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Saudi Digital Library
Knowledge of the post-critical heat flux (post-CHF) heat transfer and accurate prediction of the boiling characteristics are important during nuclear safety assessments for the hypothetical Loss of Coolant Accident (LOCA). The minimum film boiling temperature (Tmin) separates the film boiling regime and the transition boiling regime, and its value is utilized to determine the boiling heat transfer in various thermal-hydraulics codes. Quenching experiments under pool boiling conditions as well as constant reflood experiments were performed, respectively, at the PSU Pool Quenching Test Facility and the NRC-PSU Rod Bundle Heat Transfer (RBHT) Test Facility to investigate the behavior of Tmin under pool and flow boiling conditions. Pool boiling experiments are conducted by quenching a heated rod in a liquid pool under atmospheric pressure. The surface heat flux and Tmin are quantitatively investigated by varying the initial surface temperature, liquid subcooling, and surface conditions. All test samples are 9.5 mm in diameter, simulating a typical nuclear fuel rod. Each test sample has embedded thermocouples, and an inverse heat conduction code (DATARH) is used to calculate the surface temperature and the surface heat flux from the temperature transients recorded by the embedded thermocouples. The results indicate that Tmin increases with increasing liquid subcooling. On the other hand, the effect of the initial surface temperature during film boiling regimes was found to be insignificant. Visualization of the transient quenching process was captured by a high-speed camera, and the vapor film thickness and behavior of the liquid-vapor interface in the film boiling regime were analyzed. Heat transfer enhancement of Chromium (Cr) coating on Zirconium cladding is investigated as one of the candidates for accident tolerant fuel (ATF). During high subcooling experiments, it was found that the Cr-Coating increased the heat transfer rate, specifically during film boiling, due to the surface microstructure of the Cr coating. SEM analysis was used to investigate the heat transfer enhancement of chromium coating. When the pool temperature is closer to saturation, a thick vapor film is observed during film boiling, which plays a crucial role in suppressing the effect of Chromium coating. Reflood experiments are performed in the Rod Bundle Heat Transfer (RBHT) at the NRC-PSU facility. The 7×7 bundle is electrically heated, and Inconel was used as the wall material. Quenching and boiling curves, curves as well as the minimum film boiling temperature (Tmin), or precisely, referred to as the quenching temperature (Tq ) in the context of reflood experiments, are determined at various elevations throughout the bundle under different reflood conditions. The impact of pressure, subcooling, flow rate, and flooding rate on Tq has been carefully investigated. Under the same initial rod temperature, the bundle tends to quench faster for higher flooding rates, higher pressure, and higher degrees of liquid subcooling. A model was developed to predict quenching temperature (Tq), considering factors such as flooding rate, liquid subcooling, wall heat flux, and system pressure. The model shows a good agreement with RBHT experiments with relative errors within ± 15%.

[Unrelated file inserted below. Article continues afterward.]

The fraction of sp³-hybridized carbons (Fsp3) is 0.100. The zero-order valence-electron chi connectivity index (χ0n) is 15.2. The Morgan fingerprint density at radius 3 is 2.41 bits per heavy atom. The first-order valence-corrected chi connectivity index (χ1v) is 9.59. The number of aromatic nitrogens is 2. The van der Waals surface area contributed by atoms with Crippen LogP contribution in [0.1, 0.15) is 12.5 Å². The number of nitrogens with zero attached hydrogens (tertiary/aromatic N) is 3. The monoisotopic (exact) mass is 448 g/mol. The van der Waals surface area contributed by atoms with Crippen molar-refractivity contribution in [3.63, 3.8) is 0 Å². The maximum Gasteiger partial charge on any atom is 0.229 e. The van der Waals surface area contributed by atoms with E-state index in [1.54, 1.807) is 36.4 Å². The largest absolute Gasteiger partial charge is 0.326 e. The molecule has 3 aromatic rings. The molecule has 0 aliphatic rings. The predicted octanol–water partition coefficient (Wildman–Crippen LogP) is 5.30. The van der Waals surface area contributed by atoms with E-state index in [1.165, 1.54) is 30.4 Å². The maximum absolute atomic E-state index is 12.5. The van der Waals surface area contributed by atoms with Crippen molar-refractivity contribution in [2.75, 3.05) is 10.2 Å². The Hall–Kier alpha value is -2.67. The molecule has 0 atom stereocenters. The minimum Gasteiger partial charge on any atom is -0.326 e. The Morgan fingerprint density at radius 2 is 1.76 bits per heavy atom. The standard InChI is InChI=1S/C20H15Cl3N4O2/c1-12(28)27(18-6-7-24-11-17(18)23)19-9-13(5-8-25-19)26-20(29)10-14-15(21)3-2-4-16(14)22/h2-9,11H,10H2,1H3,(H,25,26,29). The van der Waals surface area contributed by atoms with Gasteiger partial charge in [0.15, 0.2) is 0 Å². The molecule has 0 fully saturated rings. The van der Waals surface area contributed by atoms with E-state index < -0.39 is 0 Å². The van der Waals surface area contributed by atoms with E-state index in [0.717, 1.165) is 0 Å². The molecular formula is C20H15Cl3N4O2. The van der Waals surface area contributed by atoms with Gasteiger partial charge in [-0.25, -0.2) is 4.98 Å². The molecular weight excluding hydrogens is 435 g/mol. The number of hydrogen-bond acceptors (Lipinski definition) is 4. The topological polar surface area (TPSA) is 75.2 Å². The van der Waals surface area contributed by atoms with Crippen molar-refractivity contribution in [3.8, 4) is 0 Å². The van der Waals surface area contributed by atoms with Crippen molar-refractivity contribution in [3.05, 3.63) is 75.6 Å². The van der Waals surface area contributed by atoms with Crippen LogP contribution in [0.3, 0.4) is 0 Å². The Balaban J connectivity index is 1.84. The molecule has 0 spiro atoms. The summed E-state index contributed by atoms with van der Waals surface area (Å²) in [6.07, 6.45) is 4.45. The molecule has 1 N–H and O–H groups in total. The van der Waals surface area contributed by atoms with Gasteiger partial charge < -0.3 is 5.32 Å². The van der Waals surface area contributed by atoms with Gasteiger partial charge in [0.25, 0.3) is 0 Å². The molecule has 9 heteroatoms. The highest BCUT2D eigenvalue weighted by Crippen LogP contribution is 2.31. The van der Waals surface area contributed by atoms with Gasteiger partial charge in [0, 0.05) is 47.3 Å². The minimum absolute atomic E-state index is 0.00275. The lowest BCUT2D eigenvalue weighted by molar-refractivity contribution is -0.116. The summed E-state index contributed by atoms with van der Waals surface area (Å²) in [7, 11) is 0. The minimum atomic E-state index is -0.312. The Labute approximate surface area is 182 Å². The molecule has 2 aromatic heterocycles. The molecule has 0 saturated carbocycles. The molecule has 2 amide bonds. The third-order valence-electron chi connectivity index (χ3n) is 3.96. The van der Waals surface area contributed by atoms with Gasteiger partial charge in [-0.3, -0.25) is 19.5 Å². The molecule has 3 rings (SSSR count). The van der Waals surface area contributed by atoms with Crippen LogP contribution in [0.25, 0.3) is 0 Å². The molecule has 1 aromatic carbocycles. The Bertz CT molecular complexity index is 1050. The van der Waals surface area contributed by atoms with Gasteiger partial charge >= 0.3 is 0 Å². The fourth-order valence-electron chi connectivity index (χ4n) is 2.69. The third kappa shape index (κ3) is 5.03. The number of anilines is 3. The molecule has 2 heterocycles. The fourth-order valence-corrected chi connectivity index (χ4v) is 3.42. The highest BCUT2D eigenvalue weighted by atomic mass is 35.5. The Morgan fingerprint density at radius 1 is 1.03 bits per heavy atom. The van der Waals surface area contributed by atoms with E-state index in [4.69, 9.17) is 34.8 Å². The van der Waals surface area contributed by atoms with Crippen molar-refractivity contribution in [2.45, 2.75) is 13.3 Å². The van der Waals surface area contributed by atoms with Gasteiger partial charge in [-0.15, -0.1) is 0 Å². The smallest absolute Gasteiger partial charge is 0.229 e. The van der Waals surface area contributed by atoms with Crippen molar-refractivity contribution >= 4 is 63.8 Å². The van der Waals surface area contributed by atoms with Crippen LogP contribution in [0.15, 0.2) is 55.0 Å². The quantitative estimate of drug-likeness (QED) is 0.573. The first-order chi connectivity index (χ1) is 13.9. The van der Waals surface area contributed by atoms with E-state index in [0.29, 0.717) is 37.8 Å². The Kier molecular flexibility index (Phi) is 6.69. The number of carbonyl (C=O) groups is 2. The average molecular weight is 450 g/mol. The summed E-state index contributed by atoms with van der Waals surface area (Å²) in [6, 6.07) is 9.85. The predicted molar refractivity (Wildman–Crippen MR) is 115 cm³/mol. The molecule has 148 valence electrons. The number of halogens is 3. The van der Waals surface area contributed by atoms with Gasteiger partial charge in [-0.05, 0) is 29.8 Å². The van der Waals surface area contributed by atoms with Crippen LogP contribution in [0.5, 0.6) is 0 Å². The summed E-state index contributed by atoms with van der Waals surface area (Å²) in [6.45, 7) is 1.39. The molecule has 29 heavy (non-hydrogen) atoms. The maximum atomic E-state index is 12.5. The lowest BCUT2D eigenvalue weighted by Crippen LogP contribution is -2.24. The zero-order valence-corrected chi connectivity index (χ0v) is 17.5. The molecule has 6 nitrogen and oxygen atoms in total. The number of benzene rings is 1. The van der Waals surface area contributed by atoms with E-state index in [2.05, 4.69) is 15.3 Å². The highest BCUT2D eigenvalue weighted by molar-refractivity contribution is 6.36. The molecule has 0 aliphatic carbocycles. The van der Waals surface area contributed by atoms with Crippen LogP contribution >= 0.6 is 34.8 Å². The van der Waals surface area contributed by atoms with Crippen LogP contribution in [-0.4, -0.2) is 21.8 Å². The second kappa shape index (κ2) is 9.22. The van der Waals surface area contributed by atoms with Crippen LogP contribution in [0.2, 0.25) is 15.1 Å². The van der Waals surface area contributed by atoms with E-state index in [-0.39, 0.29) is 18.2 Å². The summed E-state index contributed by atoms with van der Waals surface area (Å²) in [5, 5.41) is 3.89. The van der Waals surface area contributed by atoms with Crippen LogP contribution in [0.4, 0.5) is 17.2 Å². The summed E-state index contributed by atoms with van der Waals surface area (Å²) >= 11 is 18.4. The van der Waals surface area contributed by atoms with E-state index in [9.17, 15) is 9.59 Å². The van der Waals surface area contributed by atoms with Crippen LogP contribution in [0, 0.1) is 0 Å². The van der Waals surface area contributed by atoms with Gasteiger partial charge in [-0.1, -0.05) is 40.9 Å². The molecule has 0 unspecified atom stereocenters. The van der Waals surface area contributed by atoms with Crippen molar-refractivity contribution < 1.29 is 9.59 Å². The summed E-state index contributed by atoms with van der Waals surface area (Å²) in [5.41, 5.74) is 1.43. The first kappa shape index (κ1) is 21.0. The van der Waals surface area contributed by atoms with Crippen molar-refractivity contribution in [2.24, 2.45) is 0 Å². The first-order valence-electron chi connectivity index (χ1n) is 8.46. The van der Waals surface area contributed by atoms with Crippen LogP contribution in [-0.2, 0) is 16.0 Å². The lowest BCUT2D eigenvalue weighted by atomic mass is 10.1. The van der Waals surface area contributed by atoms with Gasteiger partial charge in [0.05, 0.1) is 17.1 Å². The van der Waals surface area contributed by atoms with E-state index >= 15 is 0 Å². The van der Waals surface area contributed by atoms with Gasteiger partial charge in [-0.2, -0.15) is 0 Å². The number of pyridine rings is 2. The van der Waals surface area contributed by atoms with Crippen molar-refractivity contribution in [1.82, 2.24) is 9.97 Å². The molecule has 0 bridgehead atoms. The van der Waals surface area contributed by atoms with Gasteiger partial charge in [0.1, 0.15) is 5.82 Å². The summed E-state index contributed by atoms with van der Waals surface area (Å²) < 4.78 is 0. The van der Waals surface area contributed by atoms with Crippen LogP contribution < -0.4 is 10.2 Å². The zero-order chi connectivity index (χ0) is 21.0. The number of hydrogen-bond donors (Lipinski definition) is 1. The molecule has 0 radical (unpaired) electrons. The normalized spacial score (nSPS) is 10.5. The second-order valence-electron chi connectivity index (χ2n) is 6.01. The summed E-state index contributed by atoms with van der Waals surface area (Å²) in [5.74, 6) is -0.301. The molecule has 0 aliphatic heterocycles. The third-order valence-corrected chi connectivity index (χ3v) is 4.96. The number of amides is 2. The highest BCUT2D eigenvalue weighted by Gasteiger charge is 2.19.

Flow Boiling, Pool Boiling, Quenching, Minimum Film Boiling Temperature, Rod Bundle, Two-Phase Heat Transfer